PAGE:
It seems we collectors have been lulled into putting value on numbered cars. We are just used to it. In some ways it makes no sense. A car numbered 24193/30000 is just as rare as a car numbered 00001/30000, so we put a false value on the lower numbered car. It’s obvious why we do it, but is it really that important to the RLC experience? Do we just do it because we can? And is it really a reason why we collect RLC? It’s fun to get a lower number, but did you buy one just on the off chance you’d get a unique number?
Rarity is in many ways a myth in our hobby. There are truly rare models, from variations to extremely limited runs. But most Hot Wheels are obtainable, depending on how much a person is willing to pay. It is really the perceived value that matters, and value – at least the monetary kind – isn’t always attached to rarity. In fact, it hardly ever is. The desirability of a model is attached to a myriad of factors, and they can be somewhat arbitrary.
RLC models sell out because collectors want them. That wasn’t always the case. 10 years ago, a model produced at a 3000 count and priced at around $10 wasn’t a guaranteed sellout. Now, RLC is producing 10 times that of each model and pricing them close to $30 each, and every one of them is selling out. That certainly speaks to the improvement of the RLC, making these models more desirable, but also speaks to collector’s strong sense of FOMO. If the previous model sold out, it makes it even more likely that the next model will sell out.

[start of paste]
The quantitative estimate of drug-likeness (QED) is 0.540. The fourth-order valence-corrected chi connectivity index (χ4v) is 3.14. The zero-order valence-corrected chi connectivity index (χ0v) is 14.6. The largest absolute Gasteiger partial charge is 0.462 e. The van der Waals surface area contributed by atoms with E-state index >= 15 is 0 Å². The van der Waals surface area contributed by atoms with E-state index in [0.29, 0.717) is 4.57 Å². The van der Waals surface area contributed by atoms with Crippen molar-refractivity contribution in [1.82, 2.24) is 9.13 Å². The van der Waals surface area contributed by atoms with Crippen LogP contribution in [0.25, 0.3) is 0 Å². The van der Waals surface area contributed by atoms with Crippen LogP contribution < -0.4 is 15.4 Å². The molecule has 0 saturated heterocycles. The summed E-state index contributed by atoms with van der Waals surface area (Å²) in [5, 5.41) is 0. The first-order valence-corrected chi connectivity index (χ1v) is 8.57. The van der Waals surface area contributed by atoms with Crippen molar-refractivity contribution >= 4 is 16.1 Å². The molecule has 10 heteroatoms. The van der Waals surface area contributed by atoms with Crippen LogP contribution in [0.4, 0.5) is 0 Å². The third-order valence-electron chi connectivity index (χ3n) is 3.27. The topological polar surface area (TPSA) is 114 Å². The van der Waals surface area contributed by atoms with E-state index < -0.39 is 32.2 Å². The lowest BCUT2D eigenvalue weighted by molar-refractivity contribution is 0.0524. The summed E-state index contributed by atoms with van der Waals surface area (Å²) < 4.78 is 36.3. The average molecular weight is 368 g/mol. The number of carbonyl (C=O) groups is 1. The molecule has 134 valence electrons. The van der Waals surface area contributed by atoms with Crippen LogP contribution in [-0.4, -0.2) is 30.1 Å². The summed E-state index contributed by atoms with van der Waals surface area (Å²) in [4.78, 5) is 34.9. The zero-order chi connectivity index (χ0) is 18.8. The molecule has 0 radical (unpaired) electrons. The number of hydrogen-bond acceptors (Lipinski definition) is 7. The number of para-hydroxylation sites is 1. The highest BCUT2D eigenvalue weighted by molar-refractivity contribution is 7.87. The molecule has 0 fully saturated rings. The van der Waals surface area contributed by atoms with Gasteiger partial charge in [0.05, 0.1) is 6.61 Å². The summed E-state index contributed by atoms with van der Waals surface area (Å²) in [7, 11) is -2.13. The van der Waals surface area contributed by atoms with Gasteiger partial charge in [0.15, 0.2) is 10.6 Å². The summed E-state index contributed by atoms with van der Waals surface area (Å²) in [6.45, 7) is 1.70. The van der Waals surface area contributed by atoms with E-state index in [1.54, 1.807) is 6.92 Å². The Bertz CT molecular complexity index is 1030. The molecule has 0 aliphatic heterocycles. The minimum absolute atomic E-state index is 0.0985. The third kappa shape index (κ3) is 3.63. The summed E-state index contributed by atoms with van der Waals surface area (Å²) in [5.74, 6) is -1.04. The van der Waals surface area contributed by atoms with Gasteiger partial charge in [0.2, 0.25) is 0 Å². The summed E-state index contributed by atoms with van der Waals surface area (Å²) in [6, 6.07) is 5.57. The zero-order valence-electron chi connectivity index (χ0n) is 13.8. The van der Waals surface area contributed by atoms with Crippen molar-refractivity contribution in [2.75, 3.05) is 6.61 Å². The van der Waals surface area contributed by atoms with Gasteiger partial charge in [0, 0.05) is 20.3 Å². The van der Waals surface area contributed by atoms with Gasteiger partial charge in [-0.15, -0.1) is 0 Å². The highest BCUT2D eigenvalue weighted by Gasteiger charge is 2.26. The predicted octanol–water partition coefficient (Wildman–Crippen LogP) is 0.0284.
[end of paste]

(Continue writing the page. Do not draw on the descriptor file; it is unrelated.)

That demand led Mattel to eliminate the Membership window and allow for folks to join the RLC at any time. That was the right move. Why would Mattel keep folks who want to join from joining, especially considering anyone who joins knows being able to buy any specific model isn’t a guarantee? The RLC finally modernized, mirroring where niche collector markets have gone. Think Nike with the SNKRS app. Anyone can download the app and create a membership. And they all do, just for the slim chance they might snag that pair of Air Jordans they want.